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Book Review

Thesaurus of Sanskrit drama

MAJOR SANSKRIT DRAMATISTS — Encyclopaedia of Indian Theatre 2; Biswajit Sinha; Raj Publications, R-115/2, Model Town-III, Delhi-110009. Rs. 1500.

"KAVYESHU NATAKAM Ramyam" is an oft-quoted verse which avers that the drama is the most pleasing form among kavyas. The project to produce a multi-volume reference work on Sanskrit drama is a unique and stupendous undertaking. Biswajit Sinha, the author of this series, has to his credit a number of encyclopaedias including one on Indian writers (two volumes) and an anthology of Hindi plays.

The first volume of this series was rightly devoted to Bhasa, whose 13 plays are the earliest available and are popularly known as the Trivandrum plays, as they were discovered there by T. Ganapati Sastri.

The book under review is the second volume and covers 15 playwrights. Kalidasa, Bhavabhuti and Sudraka are considered to be the great trio whose contributions to classical theatre are monumental. The author proposes to devote the third volume entirely to Kalidasa.

The present volume covers other eminent playwrights like Asvaghosha, Bhattanarayana, Bhavabhuti, Harshadeva, Rajasekhara, Saktibhadra, Sudraka and Visakhadatta.

The lesser known dramatists covered include Bodhayana, Dinnaga, Jayadeva (not the author of Gita Govinda), Krishna Misra and Rupa Gosvamin. Bhagavadajjukiyam, known as the Prahasanaratnam, is attributed to one Bodhayana but the real author was the ruler Mahendra Pallava of Kanchi. Although Rupa Gosvamin is not counted among great playwrights, the long chapter (40 pages) on his contribution to Gaudiya Vaishnavism is full of rare information. Krishna Misra was the author of Prabodha Chandrodayam, an allegorical drama.

The presentation of the subject by the author is interesting and exhaustive. Firstly, the authentic biographies of the playwrights have been furnished, followed by a concise summary of each play, act by act, and the dramatis personae in full. A complete bibliography of the plays, published in Indian and foreign languages, has been given as also bio-critical notices on the dramas by eminent scholars.

One is amazed to find that there are more than 200 books on Bhavabhuti alone and his works have been translated into many languages, which include Nepali, Manipuri, Dutch and Latin. The book is thus a treasure house of information on Sanskrit drama.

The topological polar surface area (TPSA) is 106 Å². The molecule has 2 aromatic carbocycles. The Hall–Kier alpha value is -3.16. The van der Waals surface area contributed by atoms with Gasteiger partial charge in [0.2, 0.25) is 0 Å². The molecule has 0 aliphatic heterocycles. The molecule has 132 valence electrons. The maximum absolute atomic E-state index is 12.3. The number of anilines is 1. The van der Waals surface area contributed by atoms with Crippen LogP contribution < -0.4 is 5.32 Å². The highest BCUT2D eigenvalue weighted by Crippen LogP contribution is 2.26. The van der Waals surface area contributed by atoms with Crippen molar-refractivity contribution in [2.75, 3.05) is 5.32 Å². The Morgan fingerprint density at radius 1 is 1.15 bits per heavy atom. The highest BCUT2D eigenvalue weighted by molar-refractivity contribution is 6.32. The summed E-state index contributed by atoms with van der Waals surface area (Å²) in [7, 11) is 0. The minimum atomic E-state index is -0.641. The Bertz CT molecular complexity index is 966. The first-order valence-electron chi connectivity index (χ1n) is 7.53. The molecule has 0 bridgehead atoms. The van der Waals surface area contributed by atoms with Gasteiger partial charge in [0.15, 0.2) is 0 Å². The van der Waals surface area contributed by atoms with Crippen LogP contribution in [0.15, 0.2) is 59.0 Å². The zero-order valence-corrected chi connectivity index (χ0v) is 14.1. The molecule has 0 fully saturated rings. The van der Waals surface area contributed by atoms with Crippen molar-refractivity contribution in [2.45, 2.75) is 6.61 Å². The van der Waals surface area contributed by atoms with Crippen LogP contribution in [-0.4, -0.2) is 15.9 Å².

One of the main objects of this series is to chronicle the various productions of Sanskrit plays in India and abroad from the 19th century up to the end of the last millennium. This painstaking research will be a bonanza to students of drama and art historians.

It is interesting to note that an English version of Bhavabhuti's Uttara Ramacharita was first staged in Calcutta (Kolkata) in 1832. Later, the original Sanskrit versions and their translations into Indian languages were staged in many cities of India with great enthusiasm.

Nearer home, the Madras Samskrita Ranga, founded in 1958 by Dr. V. Raghavan, the renowned Sanskritist, rendered invaluable service to the all-round development of Sanskrit dramatic activity.

Many titbits of information found scattered in the book are full of interest. The celebrated Bengali poet, Rabindranath Tagore, is stated to be a descendant of Bhatta Narayana, the author of Veni Samharam. S. Satyamurti, freedom fighter and Congress leader, used to act in Sanskrit plays staged by the Madras Samskrita Academy.

The records of the Kanchi Kamakoti Math show that the playwright, Krishna Misra, was a contemporary of Sri Chandrasekharendra Sarasvati, the 49th pontiff of the Peetha. In the play Mricchakatika by Sudraka, the characters speak, besides Sanskrit, no less than eight dialects like Sauraseni etc.

The rare photographs reproduced in the book are of great archival value. The volume is excellently produced but the many spelling and grammatical mistakes could have been avoided.


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